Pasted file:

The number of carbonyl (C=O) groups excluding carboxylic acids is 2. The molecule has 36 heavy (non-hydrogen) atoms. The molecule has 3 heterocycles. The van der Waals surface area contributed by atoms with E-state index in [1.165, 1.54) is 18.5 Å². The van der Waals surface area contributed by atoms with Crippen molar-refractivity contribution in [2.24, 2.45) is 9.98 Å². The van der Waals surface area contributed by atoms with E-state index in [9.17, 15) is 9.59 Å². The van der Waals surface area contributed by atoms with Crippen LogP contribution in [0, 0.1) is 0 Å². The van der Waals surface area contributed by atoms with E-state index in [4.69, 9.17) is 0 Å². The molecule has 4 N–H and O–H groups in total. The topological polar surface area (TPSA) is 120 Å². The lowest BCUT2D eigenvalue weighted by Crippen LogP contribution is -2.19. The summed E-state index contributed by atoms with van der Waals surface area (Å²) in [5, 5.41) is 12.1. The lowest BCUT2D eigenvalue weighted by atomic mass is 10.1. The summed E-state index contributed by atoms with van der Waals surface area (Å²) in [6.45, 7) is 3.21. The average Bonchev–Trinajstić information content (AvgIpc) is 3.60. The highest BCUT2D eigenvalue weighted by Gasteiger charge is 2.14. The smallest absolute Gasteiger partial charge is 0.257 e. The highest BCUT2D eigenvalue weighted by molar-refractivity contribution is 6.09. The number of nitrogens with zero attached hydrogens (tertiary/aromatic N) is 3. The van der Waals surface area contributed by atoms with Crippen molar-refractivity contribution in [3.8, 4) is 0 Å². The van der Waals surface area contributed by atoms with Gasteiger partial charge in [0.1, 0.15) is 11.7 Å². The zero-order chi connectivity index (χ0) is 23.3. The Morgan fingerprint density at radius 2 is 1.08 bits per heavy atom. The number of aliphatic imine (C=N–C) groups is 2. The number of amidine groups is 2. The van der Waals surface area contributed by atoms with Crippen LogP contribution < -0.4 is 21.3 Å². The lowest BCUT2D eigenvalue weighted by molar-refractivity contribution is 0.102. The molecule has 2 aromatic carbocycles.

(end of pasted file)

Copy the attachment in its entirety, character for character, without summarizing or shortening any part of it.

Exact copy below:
The number of carbonyl (C=O) groups excluding carboxylic acids is 2. The molecule has 36 heavy (non-hydrogen) atoms. The molecule has 3 heterocycles. The van der Waals surface area contributed by atoms with E-state index in [1.165, 1.54) is 18.5 Å². The van der Waals surface area contributed by atoms with Crippen molar-refractivity contribution in [2.24, 2.45) is 9.98 Å². The van der Waals surface area contributed by atoms with E-state index in [9.17, 15) is 9.59 Å². The van der Waals surface area contributed by atoms with Crippen LogP contribution in [0, 0.1) is 0 Å². The van der Waals surface area contributed by atoms with E-state index in [4.69, 9.17) is 0 Å². The molecule has 4 N–H and O–H groups in total. The topological polar surface area (TPSA) is 120 Å². The lowest BCUT2D eigenvalue weighted by Crippen LogP contribution is -2.19. The summed E-state index contributed by atoms with van der Waals surface area (Å²) in [5, 5.41) is 12.1. The lowest BCUT2D eigenvalue weighted by atomic mass is 10.1. The summed E-state index contributed by atoms with van der Waals surface area (Å²) in [6.45, 7) is 3.21. The average Bonchev–Trinajstić information content (AvgIpc) is 3.60. The highest BCUT2D eigenvalue weighted by Gasteiger charge is 2.14. The smallest absolute Gasteiger partial charge is 0.257 e. The highest BCUT2D eigenvalue weighted by molar-refractivity contribution is 6.09. The number of nitrogens with zero attached hydrogens (tertiary/aromatic N) is 3. The van der Waals surface area contributed by atoms with Crippen molar-refractivity contribution in [3.8, 4) is 0 Å². The van der Waals surface area contributed by atoms with Gasteiger partial charge in [0.1, 0.15) is 11.7 Å². The zero-order chi connectivity index (χ0) is 23.3. The Morgan fingerprint density at radius 2 is 1.08 bits per heavy atom. The number of aliphatic imine (C=N–C) groups is 2. The number of amidine groups is 2. The van der Waals surface area contributed by atoms with Crippen LogP contribution < -0.4 is 21.3 Å². The lowest BCUT2D eigenvalue weighted by molar-refractivity contribution is 0.102. The molecule has 2 aromatic carbocycles.